My Grandmother Asked Me To Tell You She’s Sorry Book Review

Book Review by Dinh.

4.5 stars



“Granny has been telling these fairy tales for as long as Elsa can remember In the beginning, they were only to make Elsa go to sleep, and to get her to practice Granny’s secret language, and a little because Granny is just about as nutty as a granny should be. But lately, the stories have another dimension as well. Something Elsa can’t quite put her finger on.”

Elsa is seven years old and different. Her grandmother is seventy-seven years old and crazy- as in standing-on-the-balcony-firing-paintball-guns-at-men-who-want-to-talk-about-Jesus crazy. She is also Elsa’s best, and only, friend. At night Elsa takes refuge in her grandmother’s stories, in the Land-of-Almost-Awake and the Kingdom of Miamas where everybody is different and nobody needs to be normal.

When Elsa’s grandmother dies and leaves behind a series of letters apologizing to people she has wronged, Elsa’s greatest adventure begins. Her grandmother’s letters lead her to an apartment building full of drunks, monsters, attack dogs, and old crones, but also to the truth about fairy tales and kingdoms and a grandmother like no other.

My Grandmother Asked Me To Tell You She's Sorry Book Review


I have to give Swedish author Fredrik Backman high praises. He is becoming one of my favorite authors.

I absolutely loved his debut novel, A Man Called Ove and his second book My Grandmother Asked Me To Tell You She’s Sorry is also fantastic.

My Grandmother Asked Me To Tell You She’s Sorry had an array of things that made this book an enjoyable read.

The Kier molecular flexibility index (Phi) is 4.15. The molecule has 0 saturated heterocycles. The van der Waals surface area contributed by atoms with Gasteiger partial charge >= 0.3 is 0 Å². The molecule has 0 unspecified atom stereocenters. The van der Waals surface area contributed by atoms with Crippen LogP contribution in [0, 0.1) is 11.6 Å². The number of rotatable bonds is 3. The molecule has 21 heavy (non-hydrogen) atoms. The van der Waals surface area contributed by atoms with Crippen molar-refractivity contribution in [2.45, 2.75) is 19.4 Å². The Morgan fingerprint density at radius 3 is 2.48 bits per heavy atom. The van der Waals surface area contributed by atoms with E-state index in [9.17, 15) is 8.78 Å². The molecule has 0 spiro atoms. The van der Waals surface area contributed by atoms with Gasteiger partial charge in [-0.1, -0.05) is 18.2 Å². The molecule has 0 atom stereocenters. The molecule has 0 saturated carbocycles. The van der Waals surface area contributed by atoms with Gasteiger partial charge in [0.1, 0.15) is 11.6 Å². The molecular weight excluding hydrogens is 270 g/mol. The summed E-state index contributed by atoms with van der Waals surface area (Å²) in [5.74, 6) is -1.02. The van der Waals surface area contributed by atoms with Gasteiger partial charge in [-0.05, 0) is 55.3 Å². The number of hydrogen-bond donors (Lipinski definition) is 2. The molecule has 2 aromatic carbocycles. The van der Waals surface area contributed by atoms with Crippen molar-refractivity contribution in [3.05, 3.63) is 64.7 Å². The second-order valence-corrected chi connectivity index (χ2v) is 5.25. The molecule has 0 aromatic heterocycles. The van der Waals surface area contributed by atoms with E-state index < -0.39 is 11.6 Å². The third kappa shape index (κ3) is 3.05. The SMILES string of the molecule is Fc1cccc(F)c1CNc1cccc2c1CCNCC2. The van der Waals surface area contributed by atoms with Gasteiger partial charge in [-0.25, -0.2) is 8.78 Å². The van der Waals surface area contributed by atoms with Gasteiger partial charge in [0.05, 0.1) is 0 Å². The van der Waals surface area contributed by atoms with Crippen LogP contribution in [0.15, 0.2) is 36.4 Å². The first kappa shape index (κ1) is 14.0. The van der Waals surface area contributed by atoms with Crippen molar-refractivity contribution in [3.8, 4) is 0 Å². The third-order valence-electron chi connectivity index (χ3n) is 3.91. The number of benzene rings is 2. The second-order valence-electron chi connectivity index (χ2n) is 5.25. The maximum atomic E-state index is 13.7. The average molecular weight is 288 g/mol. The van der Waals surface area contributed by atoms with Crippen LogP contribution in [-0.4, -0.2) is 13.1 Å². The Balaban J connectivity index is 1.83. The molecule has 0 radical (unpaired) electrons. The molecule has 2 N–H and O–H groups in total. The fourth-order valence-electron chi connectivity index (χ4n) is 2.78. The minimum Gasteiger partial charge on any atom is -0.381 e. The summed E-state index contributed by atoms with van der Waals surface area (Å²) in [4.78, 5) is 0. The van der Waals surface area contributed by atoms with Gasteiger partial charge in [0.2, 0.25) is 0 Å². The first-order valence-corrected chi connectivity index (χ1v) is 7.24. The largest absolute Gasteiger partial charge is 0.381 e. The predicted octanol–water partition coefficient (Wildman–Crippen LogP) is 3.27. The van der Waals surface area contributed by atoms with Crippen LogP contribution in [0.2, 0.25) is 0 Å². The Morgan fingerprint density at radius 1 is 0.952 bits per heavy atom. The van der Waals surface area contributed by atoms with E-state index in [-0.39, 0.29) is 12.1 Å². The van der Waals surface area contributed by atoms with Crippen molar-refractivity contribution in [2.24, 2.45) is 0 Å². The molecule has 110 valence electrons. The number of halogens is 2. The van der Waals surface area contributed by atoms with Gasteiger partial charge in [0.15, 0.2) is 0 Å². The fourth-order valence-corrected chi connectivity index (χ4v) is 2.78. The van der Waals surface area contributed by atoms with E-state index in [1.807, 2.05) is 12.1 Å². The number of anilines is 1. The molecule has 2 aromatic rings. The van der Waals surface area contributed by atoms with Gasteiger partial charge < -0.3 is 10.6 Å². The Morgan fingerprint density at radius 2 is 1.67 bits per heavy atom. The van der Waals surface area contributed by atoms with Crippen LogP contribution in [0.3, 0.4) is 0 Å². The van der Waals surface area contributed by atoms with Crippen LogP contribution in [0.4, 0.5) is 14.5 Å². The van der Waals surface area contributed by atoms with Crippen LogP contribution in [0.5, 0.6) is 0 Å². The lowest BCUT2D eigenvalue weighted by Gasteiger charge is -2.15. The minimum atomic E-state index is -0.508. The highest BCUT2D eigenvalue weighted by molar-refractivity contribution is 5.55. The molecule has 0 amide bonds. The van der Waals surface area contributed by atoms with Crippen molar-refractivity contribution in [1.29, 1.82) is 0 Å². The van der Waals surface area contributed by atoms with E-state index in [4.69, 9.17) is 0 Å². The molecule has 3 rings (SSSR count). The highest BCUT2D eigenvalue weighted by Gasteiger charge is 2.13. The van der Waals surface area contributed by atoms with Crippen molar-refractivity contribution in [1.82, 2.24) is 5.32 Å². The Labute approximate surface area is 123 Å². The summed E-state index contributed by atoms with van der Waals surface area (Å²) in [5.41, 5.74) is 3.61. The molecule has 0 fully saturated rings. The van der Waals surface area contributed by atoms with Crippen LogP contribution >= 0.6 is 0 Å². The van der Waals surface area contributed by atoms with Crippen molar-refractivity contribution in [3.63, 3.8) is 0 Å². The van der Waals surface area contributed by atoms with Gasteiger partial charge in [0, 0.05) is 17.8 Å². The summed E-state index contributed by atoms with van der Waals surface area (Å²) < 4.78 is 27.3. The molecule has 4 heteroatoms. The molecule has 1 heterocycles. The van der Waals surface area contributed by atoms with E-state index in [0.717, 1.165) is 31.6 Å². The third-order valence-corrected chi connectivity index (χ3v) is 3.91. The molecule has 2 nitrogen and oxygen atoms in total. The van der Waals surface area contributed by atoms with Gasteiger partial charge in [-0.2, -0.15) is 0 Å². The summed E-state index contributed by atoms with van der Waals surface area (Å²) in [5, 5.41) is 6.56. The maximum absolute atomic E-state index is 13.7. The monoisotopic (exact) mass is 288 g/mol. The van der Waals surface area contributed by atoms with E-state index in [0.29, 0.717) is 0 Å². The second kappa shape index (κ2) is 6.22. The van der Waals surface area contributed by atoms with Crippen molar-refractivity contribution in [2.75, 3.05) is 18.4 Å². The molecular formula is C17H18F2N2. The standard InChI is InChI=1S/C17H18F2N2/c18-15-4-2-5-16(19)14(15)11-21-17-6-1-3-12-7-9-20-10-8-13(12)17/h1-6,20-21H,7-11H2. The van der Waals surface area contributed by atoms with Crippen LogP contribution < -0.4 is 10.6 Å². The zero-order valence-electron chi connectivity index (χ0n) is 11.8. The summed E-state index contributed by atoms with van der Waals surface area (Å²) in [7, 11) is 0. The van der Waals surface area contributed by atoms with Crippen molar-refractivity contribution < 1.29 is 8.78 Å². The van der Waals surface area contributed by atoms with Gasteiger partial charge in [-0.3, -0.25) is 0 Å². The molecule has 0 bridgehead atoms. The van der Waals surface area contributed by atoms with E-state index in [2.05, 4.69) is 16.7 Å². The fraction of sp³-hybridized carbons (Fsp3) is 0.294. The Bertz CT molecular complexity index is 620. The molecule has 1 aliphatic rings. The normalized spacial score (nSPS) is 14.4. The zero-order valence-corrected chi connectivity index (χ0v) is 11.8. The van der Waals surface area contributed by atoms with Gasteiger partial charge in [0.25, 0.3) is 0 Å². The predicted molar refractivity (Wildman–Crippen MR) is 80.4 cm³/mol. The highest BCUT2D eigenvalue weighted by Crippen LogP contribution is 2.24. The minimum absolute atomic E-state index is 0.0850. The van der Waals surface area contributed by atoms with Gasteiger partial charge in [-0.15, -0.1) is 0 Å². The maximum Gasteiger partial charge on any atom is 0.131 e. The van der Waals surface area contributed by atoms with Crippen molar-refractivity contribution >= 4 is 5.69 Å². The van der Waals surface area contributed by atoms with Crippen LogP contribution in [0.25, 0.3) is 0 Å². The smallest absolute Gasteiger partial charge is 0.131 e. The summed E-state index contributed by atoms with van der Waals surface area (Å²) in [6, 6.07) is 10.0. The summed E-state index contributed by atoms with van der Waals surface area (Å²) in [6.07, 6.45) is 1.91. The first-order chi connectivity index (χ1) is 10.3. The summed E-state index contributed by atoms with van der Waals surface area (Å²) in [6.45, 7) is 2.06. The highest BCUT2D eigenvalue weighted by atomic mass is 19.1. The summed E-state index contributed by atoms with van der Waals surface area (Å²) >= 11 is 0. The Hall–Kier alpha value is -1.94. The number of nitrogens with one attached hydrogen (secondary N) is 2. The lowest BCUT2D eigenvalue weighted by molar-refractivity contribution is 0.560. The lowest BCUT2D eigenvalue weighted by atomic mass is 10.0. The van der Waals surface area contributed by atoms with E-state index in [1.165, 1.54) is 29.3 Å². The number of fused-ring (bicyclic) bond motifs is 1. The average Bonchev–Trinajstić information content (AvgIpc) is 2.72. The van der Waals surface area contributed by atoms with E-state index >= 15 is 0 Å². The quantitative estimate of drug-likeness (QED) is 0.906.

Here’s what I liked:


Written originally in Swedish but translated for international readers, the writing is simple, yet to the point. Backman has a keen mental perception and understanding of the human condition that goes beyond the writing style itself.

I did not know that this book was translated until I read his bio on Wikipedia. The translation of the novel was good and I didn’t have any issues with it. I read this book fast as it captivated my attention.

The novel was 370 pages long in the hardcover version and because of the ease of reading, it felt like a quick book.



This novel’s story line is about the main character Elsa and the secondary supporting characters. It is a character driven story that pulls your emotion making you laugh, sad, distress and relief, and happy.

In My Grandmother Asked Me To Tell You She’s Sorry , the discerning focus is the 7 year old Elsa and how she deals with life after the death of her grandmother. Elsa’s parents are divorced and her mother pregnant.

When her grandmother dies, she leaves a series of letters for Elsa to find in a form of  a treasure hunt and for her to give it to the recipient on the letter.

Elsa has no one to guide her like before. Her grandmother was the center of her life and world, and with her gone Elsa has to find her own way.